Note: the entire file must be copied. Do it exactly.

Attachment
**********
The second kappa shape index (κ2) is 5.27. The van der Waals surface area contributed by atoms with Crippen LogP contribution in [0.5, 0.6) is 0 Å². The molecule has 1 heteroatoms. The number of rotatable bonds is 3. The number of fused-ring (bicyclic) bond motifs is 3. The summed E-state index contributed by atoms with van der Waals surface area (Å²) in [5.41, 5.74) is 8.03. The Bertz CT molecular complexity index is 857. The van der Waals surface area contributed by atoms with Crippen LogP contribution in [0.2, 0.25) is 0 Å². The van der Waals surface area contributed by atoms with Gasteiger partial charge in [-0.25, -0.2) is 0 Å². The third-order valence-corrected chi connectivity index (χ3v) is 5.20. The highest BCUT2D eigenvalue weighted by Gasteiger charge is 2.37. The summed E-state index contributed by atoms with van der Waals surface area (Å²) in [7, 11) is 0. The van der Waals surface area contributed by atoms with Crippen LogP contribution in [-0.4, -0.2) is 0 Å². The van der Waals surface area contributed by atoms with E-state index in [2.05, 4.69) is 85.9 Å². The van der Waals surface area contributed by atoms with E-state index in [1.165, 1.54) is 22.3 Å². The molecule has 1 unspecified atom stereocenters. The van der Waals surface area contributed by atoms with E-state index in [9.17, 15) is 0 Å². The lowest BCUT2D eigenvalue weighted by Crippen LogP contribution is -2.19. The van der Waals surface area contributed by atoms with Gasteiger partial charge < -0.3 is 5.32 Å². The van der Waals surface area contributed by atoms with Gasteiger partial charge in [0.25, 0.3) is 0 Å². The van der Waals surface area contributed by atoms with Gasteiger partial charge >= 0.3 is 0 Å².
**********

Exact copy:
The second kappa shape index (κ2) is 5.27. The van der Waals surface area contributed by atoms with Crippen LogP contribution in [0.5, 0.6) is 0 Å². The molecule has 1 heteroatoms. The number of rotatable bonds is 3. The number of fused-ring (bicyclic) bond motifs is 3. The summed E-state index contributed by atoms with van der Waals surface area (Å²) in [5.41, 5.74) is 8.03. The Bertz CT molecular complexity index is 857. The van der Waals surface area contributed by atoms with Crippen LogP contribution in [0.2, 0.25) is 0 Å². The van der Waals surface area contributed by atoms with Gasteiger partial charge in [-0.25, -0.2) is 0 Å². The third-order valence-corrected chi connectivity index (χ3v) is 5.20. The highest BCUT2D eigenvalue weighted by Gasteiger charge is 2.37. The summed E-state index contributed by atoms with van der Waals surface area (Å²) in [7, 11) is 0. The van der Waals surface area contributed by atoms with Crippen LogP contribution in [-0.4, -0.2) is 0 Å². The van der Waals surface area contributed by atoms with E-state index in [2.05, 4.69) is 85.9 Å². The van der Waals surface area contributed by atoms with E-state index in [1.165, 1.54) is 22.3 Å². The molecule has 1 unspecified atom stereocenters. The van der Waals surface area contributed by atoms with E-state index in [9.17, 15) is 0 Å². The lowest BCUT2D eigenvalue weighted by Crippen LogP contribution is -2.19. The van der Waals surface area contributed by atoms with Gasteiger partial charge < -0.3 is 5.32 Å². The van der Waals surface area contributed by atoms with Gasteiger partial charge in [0.25, 0.3) is 0 Å². The van der Waals surface area contributed by atoms with Gasteiger partial charge >= 0.3 is 0 Å².